3. Daye L, Gibson W, and Williams KP (2010) Development of a high throughput screening assay for inhibitors of hedgehog-heparin interactions. International Journal of High Throughput Screening 1, 69-80.
4. Thomas ZI, Sexton JZ, Gibson W, Aird KM, Aldrich A, Devi G, and Williams KP (2010) Establishment of a high content assay to assess the effects of gene silencing on inflammatory breast cancer cell migration. Cancer Epidemiology, Biomarkers & Prevention, 19, 10-1.
5. Lamson DR, House AI, Danshina PV, Sexton JZ, Sanyang K, O?Brien DA, Yeh L-A, Williams KP (2011) Recombinant human sperm-specific gyceraldehyde-3-phosphate dehydrogenase (GAPDHS) is expressed at high yield as an active homotetrameric form in baculovirus-infected insect cells. Protein Expression and Purification 75, 104-113.
6. Sexton JZ, Lamson DR, Danshina PV, Hughes MH, House AJ, Yeh L-A, O?Brien DA, Williams KP (2011) Optimization, validation and high throughput screening of an assay for the human sperm-specific isoform of glyceraldehyde 3-phosphate dehydrogenase (GAPDHS). Current Chemical Genomics 5, 30-41.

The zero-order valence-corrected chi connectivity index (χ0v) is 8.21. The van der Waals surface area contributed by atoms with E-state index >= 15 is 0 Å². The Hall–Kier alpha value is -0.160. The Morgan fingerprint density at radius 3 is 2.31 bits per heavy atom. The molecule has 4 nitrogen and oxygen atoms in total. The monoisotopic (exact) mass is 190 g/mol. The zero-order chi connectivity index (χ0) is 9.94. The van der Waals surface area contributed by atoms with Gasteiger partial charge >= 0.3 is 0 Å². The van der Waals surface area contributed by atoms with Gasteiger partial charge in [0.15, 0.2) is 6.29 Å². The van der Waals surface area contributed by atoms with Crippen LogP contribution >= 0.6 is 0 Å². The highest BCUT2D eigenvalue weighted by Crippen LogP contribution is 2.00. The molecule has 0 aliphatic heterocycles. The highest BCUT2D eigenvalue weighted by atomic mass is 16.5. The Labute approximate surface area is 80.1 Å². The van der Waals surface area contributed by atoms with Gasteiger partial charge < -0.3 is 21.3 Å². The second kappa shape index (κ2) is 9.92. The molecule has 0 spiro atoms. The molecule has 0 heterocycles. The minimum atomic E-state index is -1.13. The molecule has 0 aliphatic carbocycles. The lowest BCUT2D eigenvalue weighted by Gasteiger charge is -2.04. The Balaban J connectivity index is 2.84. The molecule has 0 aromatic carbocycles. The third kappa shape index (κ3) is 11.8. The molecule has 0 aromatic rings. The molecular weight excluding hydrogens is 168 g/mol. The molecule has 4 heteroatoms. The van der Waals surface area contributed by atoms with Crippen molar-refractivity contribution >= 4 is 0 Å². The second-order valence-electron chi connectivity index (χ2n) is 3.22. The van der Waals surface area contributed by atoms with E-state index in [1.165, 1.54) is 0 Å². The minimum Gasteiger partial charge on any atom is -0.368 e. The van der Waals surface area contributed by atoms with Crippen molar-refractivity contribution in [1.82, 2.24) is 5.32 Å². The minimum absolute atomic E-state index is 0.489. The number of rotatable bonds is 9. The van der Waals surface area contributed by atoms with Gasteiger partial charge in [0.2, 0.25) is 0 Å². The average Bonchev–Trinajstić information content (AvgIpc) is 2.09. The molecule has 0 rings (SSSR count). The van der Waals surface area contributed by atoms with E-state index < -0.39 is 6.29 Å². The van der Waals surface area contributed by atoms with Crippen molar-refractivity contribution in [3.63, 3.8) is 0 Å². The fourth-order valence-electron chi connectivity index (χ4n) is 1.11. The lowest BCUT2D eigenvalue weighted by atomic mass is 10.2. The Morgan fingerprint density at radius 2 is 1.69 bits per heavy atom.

7. Thomas ZI, Gibson W, Sexton JZ, Aird KM, Ingram SI, Aldrich A, Lyerly HK, Devi GR and Williams KP (2011) Targeting GLI1 expression in inflammatory breast cancer cells enhances apoptosis and attenuates cell migration. British Journal of Cancer 104 1575-1586.
8. Rangwala F, Williams KP, Smith GR, Allensworth J, Thomas ZI, Lyerly HK, Diehl AM, Morse MA and Devi GR (2012) Differential effects of arsenic trioxide on chemo-sensitization in human hepatic tumor and stellate cell lines, BMC Cancer 12 402-412.
9. Williams KP, Allensworth JL, Ingram SM, Smith GR, Aldrich AJ, Sexton JZ, Devi GR (2013) Quantitative high-throughput efficacy profiling of approved oncology drugs in inflammatory breast cancer models of acquired drug resistance and re-sensitization. Cancer Letters 337, 77-89.